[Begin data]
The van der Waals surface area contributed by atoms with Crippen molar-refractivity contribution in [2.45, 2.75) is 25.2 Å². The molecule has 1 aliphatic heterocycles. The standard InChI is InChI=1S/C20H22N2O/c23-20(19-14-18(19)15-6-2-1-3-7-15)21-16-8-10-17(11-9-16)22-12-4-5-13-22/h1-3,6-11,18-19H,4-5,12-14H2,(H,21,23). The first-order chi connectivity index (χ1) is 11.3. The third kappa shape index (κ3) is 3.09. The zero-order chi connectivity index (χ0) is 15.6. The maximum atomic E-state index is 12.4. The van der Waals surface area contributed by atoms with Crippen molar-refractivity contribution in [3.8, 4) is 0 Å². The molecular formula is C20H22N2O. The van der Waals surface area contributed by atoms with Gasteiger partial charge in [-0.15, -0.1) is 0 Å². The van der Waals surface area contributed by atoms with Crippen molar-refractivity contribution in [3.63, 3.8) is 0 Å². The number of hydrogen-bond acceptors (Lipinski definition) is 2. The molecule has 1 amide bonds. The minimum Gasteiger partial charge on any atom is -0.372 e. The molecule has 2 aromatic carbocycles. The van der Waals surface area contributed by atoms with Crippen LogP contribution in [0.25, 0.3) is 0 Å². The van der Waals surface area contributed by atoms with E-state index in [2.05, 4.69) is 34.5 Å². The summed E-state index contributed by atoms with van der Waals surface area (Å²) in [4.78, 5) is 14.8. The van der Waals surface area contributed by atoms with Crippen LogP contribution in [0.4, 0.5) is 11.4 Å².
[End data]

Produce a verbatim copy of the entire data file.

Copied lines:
The van der Waals surface area contributed by atoms with Crippen molar-refractivity contribution in [2.45, 2.75) is 25.2 Å². The molecule has 1 aliphatic heterocycles. The standard InChI is InChI=1S/C20H22N2O/c23-20(19-14-18(19)15-6-2-1-3-7-15)21-16-8-10-17(11-9-16)22-12-4-5-13-22/h1-3,6-11,18-19H,4-5,12-14H2,(H,21,23). The first-order chi connectivity index (χ1) is 11.3. The third kappa shape index (κ3) is 3.09. The zero-order chi connectivity index (χ0) is 15.6. The maximum atomic E-state index is 12.4. The van der Waals surface area contributed by atoms with Crippen molar-refractivity contribution in [3.8, 4) is 0 Å². The molecular formula is C20H22N2O. The van der Waals surface area contributed by atoms with Gasteiger partial charge in [-0.15, -0.1) is 0 Å². The van der Waals surface area contributed by atoms with Crippen molar-refractivity contribution in [3.63, 3.8) is 0 Å². The number of hydrogen-bond acceptors (Lipinski definition) is 2. The molecule has 1 amide bonds. The minimum Gasteiger partial charge on any atom is -0.372 e. The molecule has 2 aromatic carbocycles. The van der Waals surface area contributed by atoms with Crippen LogP contribution in [0.25, 0.3) is 0 Å². The van der Waals surface area contributed by atoms with E-state index in [2.05, 4.69) is 34.5 Å². The summed E-state index contributed by atoms with van der Waals surface area (Å²) in [4.78, 5) is 14.8. The van der Waals surface area contributed by atoms with Crippen LogP contribution in [0.4, 0.5) is 11.4 Å².